April 2011
Volume 52, Issue 14
ARVO Annual Meeting Abstract  |   April 2011
Biomechanical Modeling of Eye Trauma for Different Orbit Anthropometries
Author Affiliations & Notes
  • Ashley A. Weaver
    Biomedical Engineering, Wake Forest University, Winston-Salem, North Carolina
  • Kathryn L. Loftis
    Biomedical Engineering, Wake Forest University, Winston-Salem, North Carolina
  • Stefan M. Duma
    Biomedical Engineering, Virginia Tech, Blacksburg, Virginia
  • Joel D. Stitzel
    Biomedical Engineering, Wake Forest University, Winston-Salem, North Carolina
  • Footnotes
    Commercial Relationships  Ashley A. Weaver, None; Kathryn L. Loftis, None; Stefan M. Duma, None; Joel D. Stitzel, None
  • Footnotes
    Support  United States Army Aeromedical Research Laboratory
Investigative Ophthalmology & Visual Science April 2011, Vol.52, 5580. doi:
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      Ashley A. Weaver, Kathryn L. Loftis, Stefan M. Duma, Joel D. Stitzel; Biomechanical Modeling of Eye Trauma for Different Orbit Anthropometries. Invest. Ophthalmol. Vis. Sci. 2011;52(14):5580.

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      © ARVO (1962-2015); The Authors (2016-present)

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Over 1.9 million eye injuries occur annually in the U.S., resulting in 30,000 cases of blindness. In military, automotive, and sporting safety, there is concern over eye protection and the effects of facial anthropometry differences on risk of eye injury. This study’s objective was to model differing orbital anthropometries to study the biomechanical response of the eye when subjected to a blunt impact.


Measurements of the orbital aperture, brow protrusion angle, eye protrusion, and the eye location within the orbit were used to model 27 different orbit anthropometries. Impacts were modeled using an eye model incorporating lagrangian-eulerian fluid flow for the eye, representing a full eye for evaluation of omnidirectional impact and interaction with the orbit. Computational simulations of a Little League (CD25) baseball impact at 30.1 m/s were conducted to assess the effect of orbit anthropometry on eye injury metrics. Parameters measured included stress and strain in the corneoscleral shell, internal dynamic eye pressure, and contact forces between the orbit, eye, and baseball.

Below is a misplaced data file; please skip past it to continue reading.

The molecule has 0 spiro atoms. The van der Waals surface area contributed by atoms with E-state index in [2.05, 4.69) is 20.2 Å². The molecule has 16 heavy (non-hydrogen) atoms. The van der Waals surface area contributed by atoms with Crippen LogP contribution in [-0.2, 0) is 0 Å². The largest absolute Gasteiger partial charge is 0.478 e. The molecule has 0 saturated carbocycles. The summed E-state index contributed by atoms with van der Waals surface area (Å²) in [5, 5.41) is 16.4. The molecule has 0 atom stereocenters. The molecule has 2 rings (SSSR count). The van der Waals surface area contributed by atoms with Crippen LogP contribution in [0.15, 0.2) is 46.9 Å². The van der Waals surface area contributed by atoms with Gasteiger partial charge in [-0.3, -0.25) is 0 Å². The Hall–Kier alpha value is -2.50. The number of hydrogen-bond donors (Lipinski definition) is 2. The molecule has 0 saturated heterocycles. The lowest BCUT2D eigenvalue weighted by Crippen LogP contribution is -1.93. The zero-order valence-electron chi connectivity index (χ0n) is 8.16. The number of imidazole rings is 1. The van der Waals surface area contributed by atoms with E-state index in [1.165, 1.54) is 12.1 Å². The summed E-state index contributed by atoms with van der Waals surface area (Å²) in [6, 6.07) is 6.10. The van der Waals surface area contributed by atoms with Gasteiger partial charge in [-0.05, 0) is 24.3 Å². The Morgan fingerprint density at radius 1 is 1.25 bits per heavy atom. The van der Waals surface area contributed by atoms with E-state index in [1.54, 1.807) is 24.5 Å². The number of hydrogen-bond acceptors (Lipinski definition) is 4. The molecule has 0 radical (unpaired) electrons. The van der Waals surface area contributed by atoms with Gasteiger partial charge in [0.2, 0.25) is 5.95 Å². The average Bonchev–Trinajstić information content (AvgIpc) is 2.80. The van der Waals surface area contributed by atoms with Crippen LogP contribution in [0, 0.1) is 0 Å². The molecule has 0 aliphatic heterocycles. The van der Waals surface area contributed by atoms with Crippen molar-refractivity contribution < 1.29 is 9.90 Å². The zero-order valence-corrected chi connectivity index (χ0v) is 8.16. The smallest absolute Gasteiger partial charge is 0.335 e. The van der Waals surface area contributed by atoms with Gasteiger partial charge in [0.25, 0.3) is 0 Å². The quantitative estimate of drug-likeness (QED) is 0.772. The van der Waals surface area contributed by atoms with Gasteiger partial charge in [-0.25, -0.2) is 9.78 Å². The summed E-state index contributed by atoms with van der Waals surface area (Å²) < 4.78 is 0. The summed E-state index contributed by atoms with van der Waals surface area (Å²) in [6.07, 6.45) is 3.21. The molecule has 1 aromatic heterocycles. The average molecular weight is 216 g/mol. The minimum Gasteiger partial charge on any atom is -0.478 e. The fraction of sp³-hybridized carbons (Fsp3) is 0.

Peak stresses ranged from 11-24 MPa and peak pressure ranged from 0.6-2.4 MPa. Eye response varied significantly with anthropometry. Main effects and interaction effects identified in a statistical analysis illustrate the complex relationship between the anthropometric variation and eye response.


Results suggest the eye is more protected from impact with smaller orbital apertures (p=0.038), more brow protrusion (p=0.014), and less eye protrusion (p=0.002), provided that the orbital aperture is large enough to deter contact of the eye with the orbit. Results of this study are relevant to the design and regulation of motor vehicle safety systems and eye protection equipment for sports and military applications.  

Keywords: trauma • computational modeling • orbit 

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